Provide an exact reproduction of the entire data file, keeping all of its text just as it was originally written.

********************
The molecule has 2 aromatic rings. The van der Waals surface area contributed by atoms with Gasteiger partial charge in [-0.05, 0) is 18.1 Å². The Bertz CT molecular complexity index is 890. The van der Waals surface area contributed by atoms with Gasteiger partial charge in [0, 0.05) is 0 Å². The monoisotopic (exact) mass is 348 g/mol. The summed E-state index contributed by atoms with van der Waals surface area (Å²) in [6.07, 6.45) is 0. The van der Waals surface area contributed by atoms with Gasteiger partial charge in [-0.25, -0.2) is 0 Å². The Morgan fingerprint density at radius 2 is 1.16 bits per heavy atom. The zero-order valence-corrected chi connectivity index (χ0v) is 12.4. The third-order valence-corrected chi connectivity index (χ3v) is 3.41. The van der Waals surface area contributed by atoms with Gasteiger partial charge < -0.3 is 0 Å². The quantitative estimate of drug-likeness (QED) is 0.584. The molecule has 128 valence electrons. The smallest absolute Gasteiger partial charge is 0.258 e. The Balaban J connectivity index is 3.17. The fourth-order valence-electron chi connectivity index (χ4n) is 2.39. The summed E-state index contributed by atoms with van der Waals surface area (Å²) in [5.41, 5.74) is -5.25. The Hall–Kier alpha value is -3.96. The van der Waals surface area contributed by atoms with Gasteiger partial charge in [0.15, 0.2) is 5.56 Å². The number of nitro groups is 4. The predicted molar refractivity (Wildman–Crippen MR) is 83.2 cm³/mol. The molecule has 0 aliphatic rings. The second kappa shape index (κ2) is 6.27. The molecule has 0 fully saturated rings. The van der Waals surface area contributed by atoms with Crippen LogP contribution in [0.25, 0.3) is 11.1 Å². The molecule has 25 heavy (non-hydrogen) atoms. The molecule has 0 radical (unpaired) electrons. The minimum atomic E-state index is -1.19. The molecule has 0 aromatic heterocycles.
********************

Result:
The molecule has 2 aromatic rings. The van der Waals surface area contributed by atoms with Gasteiger partial charge in [-0.05, 0) is 18.1 Å². The Bertz CT molecular complexity index is 890. The van der Waals surface area contributed by atoms with Gasteiger partial charge in [0, 0.05) is 0 Å². The monoisotopic (exact) mass is 348 g/mol. The summed E-state index contributed by atoms with van der Waals surface area (Å²) in [6.07, 6.45) is 0. The van der Waals surface area contributed by atoms with Gasteiger partial charge in [-0.25, -0.2) is 0 Å². The Morgan fingerprint density at radius 2 is 1.16 bits per heavy atom. The zero-order valence-corrected chi connectivity index (χ0v) is 12.4. The third-order valence-corrected chi connectivity index (χ3v) is 3.41. The van der Waals surface area contributed by atoms with Gasteiger partial charge < -0.3 is 0 Å². The quantitative estimate of drug-likeness (QED) is 0.584. The molecule has 128 valence electrons. The smallest absolute Gasteiger partial charge is 0.258 e. The Balaban J connectivity index is 3.17. The fourth-order valence-electron chi connectivity index (χ4n) is 2.39. The summed E-state index contributed by atoms with van der Waals surface area (Å²) in [5.41, 5.74) is -5.25. The Hall–Kier alpha value is -3.96. The van der Waals surface area contributed by atoms with Gasteiger partial charge in [0.15, 0.2) is 5.56 Å². The number of nitro groups is 4. The predicted molar refractivity (Wildman–Crippen MR) is 83.2 cm³/mol. The molecule has 0 aliphatic rings. The second kappa shape index (κ2) is 6.27. The molecule has 0 fully saturated rings. The van der Waals surface area contributed by atoms with Crippen LogP contribution in [0.25, 0.3) is 11.1 Å². The molecule has 25 heavy (non-hydrogen) atoms. The molecule has 0 radical (unpaired) electrons. The minimum atomic E-state index is -1.19. The molecule has 0 aromatic heterocycles.